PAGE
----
The week 5 lab for Physical Computing was on serial duplex, an expansion of last week’s lab on serial communication. This lab took me a long time to complete, I think because of the amount of code there was to understand and replicate.
In this lab, we set up a circuit with two analog inputs and one digital input. I used a FSR, a photocell, and a button. The first step was to simply send and read the data in the serial monitor. We programmed the Arduino to send the data from one sensor in many different formats — including raw binary, ASCII encoded binary, ASCII encoded decimal, hexadecimal, and octal. Here is a picture of my circuit setup and a screenshot of the serial monitor:
Circuit Setup for Week 5 Lab – Serial Duplex
Data in Many Formats
The next step in the lab was to put together the code to send the values of all three inputs instead of just one and figure out which value corresponds to which sensor. This lab covers both the punctuation method and the call-and-response (handshake) method.
Punctuation Method: The first part uses the punctuation method which means that each set of data (in this case, one reading from each of three sensors) ends with a specific type of punctuation to indicate that’s the end, this data set is now complete. We wrote the Arduino code that reads the value from each sensor, prints the sensor value, then prints a comma after the first two sensor readings. For the final sensor, we use Serial.println instead of Serial.print so that we get a carriage return and a linefeed at the end. The result is three numbers separated by commas on each line and we know that the first value corresponds to the analog sensor in A0 (the photocell), the second value corresponds to the analog sensor in A1 (the FSR), and the third value corresponds to the switch. Next we had to write the Processing code to receive and read the values. (Eventually, we’ll use this information to draw a ball and make it move!)
Similar to the first serial communication lab, we have to import Processing’s serial library at the top of the code and make a global variable which will hold the serial port (in my case this is always 4). We add a new line of code in setup: myPort.bufferUntil(‘\n’); This line says wait to call serialEvent until the ASCII newline byte comes into the serial buffer. ’\n’ means “newline” and the ASCII value for that is 10. We get “newline” after the third sensor value has been read (that’s why we used Serial.println) so what this means is that the bytes will be read into the buffer until a linefeed is sent, then serial.Event will be called.
In serial.Event the sensor readings come in and are put in a string, then the string is split at the commas and the values are converted to integers. Then we use a for loop to print out the sensor number and corresponding value. Here’s a screenshot of Processing receiving the information from the sensors:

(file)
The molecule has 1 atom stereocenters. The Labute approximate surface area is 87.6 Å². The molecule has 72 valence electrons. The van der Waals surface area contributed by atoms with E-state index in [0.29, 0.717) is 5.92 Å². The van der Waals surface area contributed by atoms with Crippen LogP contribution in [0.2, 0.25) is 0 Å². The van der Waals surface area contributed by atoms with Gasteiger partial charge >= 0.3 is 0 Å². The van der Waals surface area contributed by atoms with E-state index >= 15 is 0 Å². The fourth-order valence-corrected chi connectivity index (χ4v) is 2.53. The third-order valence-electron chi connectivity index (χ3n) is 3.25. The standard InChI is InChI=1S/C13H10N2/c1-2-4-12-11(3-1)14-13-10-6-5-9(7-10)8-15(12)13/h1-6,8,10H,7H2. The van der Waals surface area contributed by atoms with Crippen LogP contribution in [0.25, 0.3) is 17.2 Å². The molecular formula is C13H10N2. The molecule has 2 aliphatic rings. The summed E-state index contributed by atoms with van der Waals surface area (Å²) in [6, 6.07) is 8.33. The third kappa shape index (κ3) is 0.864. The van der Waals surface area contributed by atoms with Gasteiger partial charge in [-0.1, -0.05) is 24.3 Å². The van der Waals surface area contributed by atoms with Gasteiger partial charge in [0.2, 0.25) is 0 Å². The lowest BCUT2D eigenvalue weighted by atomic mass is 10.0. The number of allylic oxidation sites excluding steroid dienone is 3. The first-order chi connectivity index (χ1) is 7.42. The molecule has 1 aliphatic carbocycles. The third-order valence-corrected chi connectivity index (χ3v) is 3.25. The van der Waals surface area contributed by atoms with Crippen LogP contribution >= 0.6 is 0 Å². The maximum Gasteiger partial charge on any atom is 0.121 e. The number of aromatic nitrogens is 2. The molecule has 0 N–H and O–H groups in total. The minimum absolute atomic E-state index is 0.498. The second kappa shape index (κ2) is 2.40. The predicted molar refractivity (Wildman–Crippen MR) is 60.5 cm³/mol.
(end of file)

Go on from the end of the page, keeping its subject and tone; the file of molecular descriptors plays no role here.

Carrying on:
Processing Reads the Sensors!
What’s exciting is that now we have a bunch of integers that we can use to make something — like a ball that moves around. To do this, we created some variables (xpos and ypos) and then assigned the sensor values to them. (There’s a video at the end of this post.)
Call-and-Response Method: Next, we modified the code (both Arduino and Processing) so that Processing has to request new data when it’s done reading the data it has. For Arduino, we added a method called establishContact() which sends out a message until it gets a byte of data. Here’s a screenshot of the serial monitor after adjusting the code — it prints out “hello” until you type something into the box and hit “send”, at which point the sensor values are returned:
In Processing, we create a new global variable called firstContact. This determines whether or not Arduino has sent anything. Processing will listen until it gets something from Arduino. Once firstContact becomes true, then Processing will split the string at the commas and convert them to integers (just like in the punctuation method) and then print the sensor numbers and values. After this unit of data has been parsed, we tell processing to write to the serial port which sends a request back to the microcontroller asking for more data. And, again, we can use this information to make a ball and move it around. This is a quicktime video of me controlling the ball with the photocell, FSR, and button. The movement is erratic to say the least. SerialDuplex_Wk5Lab_SensorsControlBall_121026
The results of using the punctuation method and the call-and-response method are the same in this lab — the format of the printed values and the movement of the ball look the same. Although the code is complex, and I can’t say that I completely and fully understand it entirely, conceptually, I like the call-and-response method better. Since the two devices are in communication with each other, it makes sense for this to go in both directions. And it seems cleaner to send data one unit at a time when the receiving program is ready rather than just sending information continually and hoping that the receiving program can keep up.